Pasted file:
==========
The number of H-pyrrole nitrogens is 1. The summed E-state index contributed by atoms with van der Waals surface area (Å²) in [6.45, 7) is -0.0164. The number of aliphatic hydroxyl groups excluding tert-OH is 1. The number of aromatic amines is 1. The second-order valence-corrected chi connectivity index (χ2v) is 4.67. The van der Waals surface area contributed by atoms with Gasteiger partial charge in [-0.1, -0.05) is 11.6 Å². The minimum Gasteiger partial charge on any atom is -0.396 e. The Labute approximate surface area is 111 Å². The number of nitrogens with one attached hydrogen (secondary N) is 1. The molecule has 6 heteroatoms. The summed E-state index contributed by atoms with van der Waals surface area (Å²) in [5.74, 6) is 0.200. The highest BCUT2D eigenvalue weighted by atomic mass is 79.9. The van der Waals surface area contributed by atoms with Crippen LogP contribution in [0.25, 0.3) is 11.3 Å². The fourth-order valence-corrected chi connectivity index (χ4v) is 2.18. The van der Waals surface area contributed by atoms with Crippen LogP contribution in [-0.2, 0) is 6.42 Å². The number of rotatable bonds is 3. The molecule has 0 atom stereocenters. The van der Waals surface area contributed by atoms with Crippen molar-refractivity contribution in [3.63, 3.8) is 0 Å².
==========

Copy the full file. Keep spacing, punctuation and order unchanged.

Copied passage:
The number of H-pyrrole nitrogens is 1. The summed E-state index contributed by atoms with van der Waals surface area (Å²) in [6.45, 7) is -0.0164. The number of aliphatic hydroxyl groups excluding tert-OH is 1. The number of aromatic amines is 1. The second-order valence-corrected chi connectivity index (χ2v) is 4.67. The van der Waals surface area contributed by atoms with Gasteiger partial charge in [-0.1, -0.05) is 11.6 Å². The minimum Gasteiger partial charge on any atom is -0.396 e. The Labute approximate surface area is 111 Å². The number of nitrogens with one attached hydrogen (secondary N) is 1. The molecule has 6 heteroatoms. The summed E-state index contributed by atoms with van der Waals surface area (Å²) in [5.74, 6) is 0.200. The highest BCUT2D eigenvalue weighted by atomic mass is 79.9. The van der Waals surface area contributed by atoms with Crippen LogP contribution in [0.25, 0.3) is 11.3 Å². The fourth-order valence-corrected chi connectivity index (χ4v) is 2.18. The van der Waals surface area contributed by atoms with Crippen LogP contribution in [-0.2, 0) is 6.42 Å². The number of rotatable bonds is 3. The molecule has 0 atom stereocenters. The van der Waals surface area contributed by atoms with Crippen molar-refractivity contribution in [3.63, 3.8) is 0 Å².